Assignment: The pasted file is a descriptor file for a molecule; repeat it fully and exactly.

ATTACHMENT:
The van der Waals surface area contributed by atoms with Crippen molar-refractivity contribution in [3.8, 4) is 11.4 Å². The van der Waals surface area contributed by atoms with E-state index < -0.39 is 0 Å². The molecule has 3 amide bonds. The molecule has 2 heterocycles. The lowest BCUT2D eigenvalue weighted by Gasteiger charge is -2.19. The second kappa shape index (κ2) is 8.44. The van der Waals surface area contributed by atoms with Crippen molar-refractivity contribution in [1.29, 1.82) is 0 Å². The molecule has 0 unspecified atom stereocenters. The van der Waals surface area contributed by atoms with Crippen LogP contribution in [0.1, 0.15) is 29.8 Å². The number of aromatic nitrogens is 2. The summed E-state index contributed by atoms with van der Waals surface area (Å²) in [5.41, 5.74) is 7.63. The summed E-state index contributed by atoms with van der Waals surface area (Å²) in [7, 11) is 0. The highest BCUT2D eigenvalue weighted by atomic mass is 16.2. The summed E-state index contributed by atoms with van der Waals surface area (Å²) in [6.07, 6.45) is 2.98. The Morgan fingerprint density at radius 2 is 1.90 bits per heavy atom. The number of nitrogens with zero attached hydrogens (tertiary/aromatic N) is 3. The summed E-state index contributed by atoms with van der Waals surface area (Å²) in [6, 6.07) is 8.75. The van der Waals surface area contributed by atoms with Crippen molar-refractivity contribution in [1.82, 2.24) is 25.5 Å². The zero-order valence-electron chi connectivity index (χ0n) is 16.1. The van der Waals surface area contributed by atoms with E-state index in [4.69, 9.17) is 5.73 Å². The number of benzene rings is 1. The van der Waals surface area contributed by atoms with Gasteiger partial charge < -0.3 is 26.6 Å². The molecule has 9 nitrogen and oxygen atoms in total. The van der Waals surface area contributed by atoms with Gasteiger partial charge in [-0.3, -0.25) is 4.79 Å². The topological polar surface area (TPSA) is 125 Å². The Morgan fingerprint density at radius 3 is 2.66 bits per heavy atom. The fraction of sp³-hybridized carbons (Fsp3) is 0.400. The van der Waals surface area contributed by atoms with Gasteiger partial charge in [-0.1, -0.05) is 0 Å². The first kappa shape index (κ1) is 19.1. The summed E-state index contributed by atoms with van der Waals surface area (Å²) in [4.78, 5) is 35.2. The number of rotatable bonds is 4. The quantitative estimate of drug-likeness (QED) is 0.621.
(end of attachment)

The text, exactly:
The van der Waals surface area contributed by atoms with Crippen molar-refractivity contribution in [3.8, 4) is 11.4 Å². The van der Waals surface area contributed by atoms with E-state index < -0.39 is 0 Å². The molecule has 3 amide bonds. The molecule has 2 heterocycles. The lowest BCUT2D eigenvalue weighted by Gasteiger charge is -2.19. The second kappa shape index (κ2) is 8.44. The van der Waals surface area contributed by atoms with Crippen molar-refractivity contribution in [1.29, 1.82) is 0 Å². The molecule has 0 unspecified atom stereocenters. The van der Waals surface area contributed by atoms with Crippen LogP contribution in [0.1, 0.15) is 29.8 Å². The number of aromatic nitrogens is 2. The summed E-state index contributed by atoms with van der Waals surface area (Å²) in [5.41, 5.74) is 7.63. The summed E-state index contributed by atoms with van der Waals surface area (Å²) in [7, 11) is 0. The highest BCUT2D eigenvalue weighted by atomic mass is 16.2. The summed E-state index contributed by atoms with van der Waals surface area (Å²) in [6.07, 6.45) is 2.98. The Morgan fingerprint density at radius 2 is 1.90 bits per heavy atom. The number of nitrogens with zero attached hydrogens (tertiary/aromatic N) is 3. The summed E-state index contributed by atoms with van der Waals surface area (Å²) in [6, 6.07) is 8.75. The van der Waals surface area contributed by atoms with Crippen molar-refractivity contribution in [1.82, 2.24) is 25.5 Å². The zero-order valence-electron chi connectivity index (χ0n) is 16.1. The van der Waals surface area contributed by atoms with E-state index in [4.69, 9.17) is 5.73 Å². The number of benzene rings is 1. The van der Waals surface area contributed by atoms with Gasteiger partial charge < -0.3 is 26.6 Å². The molecule has 9 nitrogen and oxygen atoms in total. The van der Waals surface area contributed by atoms with Gasteiger partial charge in [-0.3, -0.25) is 4.79 Å². The topological polar surface area (TPSA) is 125 Å². The Morgan fingerprint density at radius 3 is 2.66 bits per heavy atom. The fraction of sp³-hybridized carbons (Fsp3) is 0.400. The van der Waals surface area contributed by atoms with Gasteiger partial charge in [-0.1, -0.05) is 0 Å². The first kappa shape index (κ1) is 19.1. The summed E-state index contributed by atoms with van der Waals surface area (Å²) in [4.78, 5) is 35.2. The number of rotatable bonds is 4. The quantitative estimate of drug-likeness (QED) is 0.621.